(Note: Some argue that Hedi Slimane, was, in fact, the one who started the skinny-silhouette menswear revolution in his days at Dior Homme, which commenced in 1996 and lasted until July 2007. Chanel’s creative director Karl Lagerfeld, for instance, was so taken by the Slimane skinny silhouette that in late 2000, he decided to lose about 100 pounds in order to adopt Slimane’s aesthetic and properly wear the garments Slimane showed).

Cathy Horyn, however, certainly never fell into that camp, as indicated by a 2004 review she wrote, essentially saying that “without Mr. Simons’s template of slim tailoring and street casting, there would not have been a Hedi Slimane.” Even the New York Times seemed to side with Slimane in 2008 when Guy Trebay wrote: “Credit Hedi Slimane or blame him … Within a couple of seasons, the sleekness of Dior Homme suits made everyone else’s designs look boxy and passé, and so designers everywhere started reducing their silhouettes.”

In 2002, Simons showed his Fall/Winter 2003 collection, entitled, Closer, which, according to the show notes “reflects on the process of growing up and (re)considering adulthood,” citing references that included childhood dress codes, formal business looks and influences from the ghetto. (This was before a noteworthy change in Simons’s direction, away from an overarching theme of youth codes and towards an aesthetic more purely governed by shape and form). It was for this collection that Simons was granted full access to the archives of Peter Saville, and the collection, with its seeming ode to Saville, made a lot of sense.

The two seemed like natural partners. For a large part of their respective careers, both men have been largely inspired by youth culture and have worked to explore the “interzone” (a Joy Division song title and a term with which both Saville and Simons identify), the in-between space between design and art, pop and modernism, and fashion and music.

When asked to identify “inter zone,” Simons stated: “I can’t define it. I’ve been trying to find out for two decades now and I find myself ending up in interzones without knowing how to define it but it’s something that attracts me very much. [Saville and I] used to create that kind of space and moment in relation to the world.”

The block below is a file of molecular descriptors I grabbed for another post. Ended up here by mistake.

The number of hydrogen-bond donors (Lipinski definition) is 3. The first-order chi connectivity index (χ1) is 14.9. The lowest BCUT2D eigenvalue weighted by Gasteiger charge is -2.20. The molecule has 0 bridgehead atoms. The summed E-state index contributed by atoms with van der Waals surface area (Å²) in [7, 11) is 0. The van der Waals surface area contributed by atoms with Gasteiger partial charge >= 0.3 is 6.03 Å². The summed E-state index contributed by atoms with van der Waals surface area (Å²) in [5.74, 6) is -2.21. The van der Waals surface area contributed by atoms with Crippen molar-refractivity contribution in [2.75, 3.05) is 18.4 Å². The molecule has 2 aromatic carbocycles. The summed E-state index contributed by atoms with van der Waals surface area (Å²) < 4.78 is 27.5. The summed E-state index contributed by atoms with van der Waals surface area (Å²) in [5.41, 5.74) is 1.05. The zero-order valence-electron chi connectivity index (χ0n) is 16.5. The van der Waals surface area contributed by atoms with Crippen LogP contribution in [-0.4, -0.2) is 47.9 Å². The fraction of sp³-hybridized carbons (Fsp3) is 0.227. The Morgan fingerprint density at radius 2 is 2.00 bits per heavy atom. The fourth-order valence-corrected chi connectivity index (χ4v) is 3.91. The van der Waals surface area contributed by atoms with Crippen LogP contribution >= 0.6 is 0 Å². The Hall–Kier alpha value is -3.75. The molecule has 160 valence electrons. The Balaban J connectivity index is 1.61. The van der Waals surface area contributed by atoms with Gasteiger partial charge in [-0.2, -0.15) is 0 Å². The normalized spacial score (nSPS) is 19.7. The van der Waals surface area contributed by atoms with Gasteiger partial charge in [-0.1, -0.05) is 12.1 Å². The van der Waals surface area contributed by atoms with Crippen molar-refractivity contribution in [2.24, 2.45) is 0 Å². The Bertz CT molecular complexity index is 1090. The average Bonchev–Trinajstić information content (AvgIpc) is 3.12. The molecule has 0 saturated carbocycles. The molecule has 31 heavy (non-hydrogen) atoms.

In fact, Simons has suggested that Saville’s work, in addition to that of a few others (Martin Margiela, Walter Van Beirendonck, etc.), is what guided his transition from furniture design to fashion. Of Saville’s work, Simons said in an interview with Rolex’s The Talks:

One of the first things I picked up when I was very, very young out of a record store was work from Peter Saville, the early things he used to do for Factory Records. I come from a village of 6,000 people, so forget about Berlin, London, New York – I didn’t know anything. So I picked up things because of the imagery. We have to think back in time – no computers, no mobiles, no nothing – it was pure isolation in a way […] And then suddenly there were these things from New Order, Power, Corruption, and Lies with the flowers and the wreath. I was like, “What is that?”

With a bit of context, we look back to Simons’ Fall/Winter 2003 collection with its integrations of Simons’ personal selection of Saville-designed works, some of which were previously unseen and which range in reference from modernist symbolism – which Saville explored in the late 1970’s – to classical art references juxtaposed with complex coding, which Saville began working on in the early 1980’s.

German military parkas and leather Perfecto jackets adorned with Saville’s work, hooded sweatshirts layered over turtlenecks and under flowing trench coats, retro-hued cardigans and button up shirts, knitwear, and flat newsboy caps came together to form the collection. More than merely a fan favorite, the collection has influenced an array of collections to come … some as many as ten years later. One, for instance, is Supreme’s 2013 Power, Corruption, Lies collection. The NYC-based cult streetwear/skatewear brand covered sweatshirts, footwear and skate decks with Saville’s appropriation of Ignace-Henri-Théodore Fantin-Latour’s work, Basket of Roses, an image that Simons referenced in his F/W 2003, as derived from Saville’s 1983 New Order album cover.

In addition to their collective influence, both Saville and Simons continue to make their marks individually. Maybe more important than any of his individual projects in the fields of art, music or fashion is Saville’s ability to complete the cycle among the three, and the same goes for Simons with his work in fashion, art, and beyond (think: Kvadrat x Raf Simons).

Of Simons, Saville told Dazed & Confused a few years ago: “Raf is one of the great pioneers of convergence, transporting the art of sub-cultures into contemporary fashion.” While Simons’s ability to channel sub-cultures and express youth codes at Dior is somewhat limited, he has his eponymous label for this; “an interestingly awkward position,” he calls it. For Simons, his eponymous label is a haven for creativity and an outlet for his vision for “outsider” boys, of which he says: “It is an independent company and it is an approach that I like. Its a lot about experiment and its a lot about freedom.”

* This article was initially published in April 2013.